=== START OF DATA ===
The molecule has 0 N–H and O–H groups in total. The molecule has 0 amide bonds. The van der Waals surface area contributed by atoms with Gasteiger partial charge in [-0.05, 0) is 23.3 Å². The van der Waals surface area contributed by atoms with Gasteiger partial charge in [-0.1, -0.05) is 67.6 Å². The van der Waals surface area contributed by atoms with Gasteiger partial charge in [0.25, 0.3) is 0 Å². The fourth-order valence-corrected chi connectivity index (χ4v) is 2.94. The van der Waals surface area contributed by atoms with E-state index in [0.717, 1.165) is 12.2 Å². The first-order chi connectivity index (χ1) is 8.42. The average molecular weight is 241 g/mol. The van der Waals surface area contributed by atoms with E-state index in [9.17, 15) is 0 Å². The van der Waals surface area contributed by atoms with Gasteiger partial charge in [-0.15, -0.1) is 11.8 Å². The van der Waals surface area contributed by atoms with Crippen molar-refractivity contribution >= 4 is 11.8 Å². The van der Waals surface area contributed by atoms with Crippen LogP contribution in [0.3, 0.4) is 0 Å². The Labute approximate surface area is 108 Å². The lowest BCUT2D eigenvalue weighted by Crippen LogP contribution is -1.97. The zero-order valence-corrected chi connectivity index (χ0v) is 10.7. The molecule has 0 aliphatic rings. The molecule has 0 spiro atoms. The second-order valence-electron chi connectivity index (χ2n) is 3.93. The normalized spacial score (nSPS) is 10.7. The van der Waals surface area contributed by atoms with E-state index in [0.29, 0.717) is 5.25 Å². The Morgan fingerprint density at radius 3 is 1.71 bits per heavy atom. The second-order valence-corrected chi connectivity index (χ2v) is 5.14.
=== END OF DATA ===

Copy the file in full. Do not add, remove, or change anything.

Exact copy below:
The molecule has 0 N–H and O–H groups in total. The molecule has 0 amide bonds. The van der Waals surface area contributed by atoms with Gasteiger partial charge in [-0.05, 0) is 23.3 Å². The van der Waals surface area contributed by atoms with Gasteiger partial charge in [-0.1, -0.05) is 67.6 Å². The van der Waals surface area contributed by atoms with Gasteiger partial charge in [0.25, 0.3) is 0 Å². The fourth-order valence-corrected chi connectivity index (χ4v) is 2.94. The van der Waals surface area contributed by atoms with E-state index in [0.717, 1.165) is 12.2 Å². The first-order chi connectivity index (χ1) is 8.42. The average molecular weight is 241 g/mol. The van der Waals surface area contributed by atoms with E-state index in [9.17, 15) is 0 Å². The van der Waals surface area contributed by atoms with Gasteiger partial charge in [-0.15, -0.1) is 11.8 Å². The van der Waals surface area contributed by atoms with Crippen molar-refractivity contribution >= 4 is 11.8 Å². The van der Waals surface area contributed by atoms with Crippen LogP contribution in [0.3, 0.4) is 0 Å². The Labute approximate surface area is 108 Å². The lowest BCUT2D eigenvalue weighted by Crippen LogP contribution is -1.97. The zero-order valence-corrected chi connectivity index (χ0v) is 10.7. The molecule has 0 aliphatic rings. The molecule has 0 spiro atoms. The second-order valence-electron chi connectivity index (χ2n) is 3.93. The normalized spacial score (nSPS) is 10.7. The van der Waals surface area contributed by atoms with E-state index in [0.29, 0.717) is 5.25 Å². The Morgan fingerprint density at radius 3 is 1.71 bits per heavy atom. The second-order valence-corrected chi connectivity index (χ2v) is 5.14.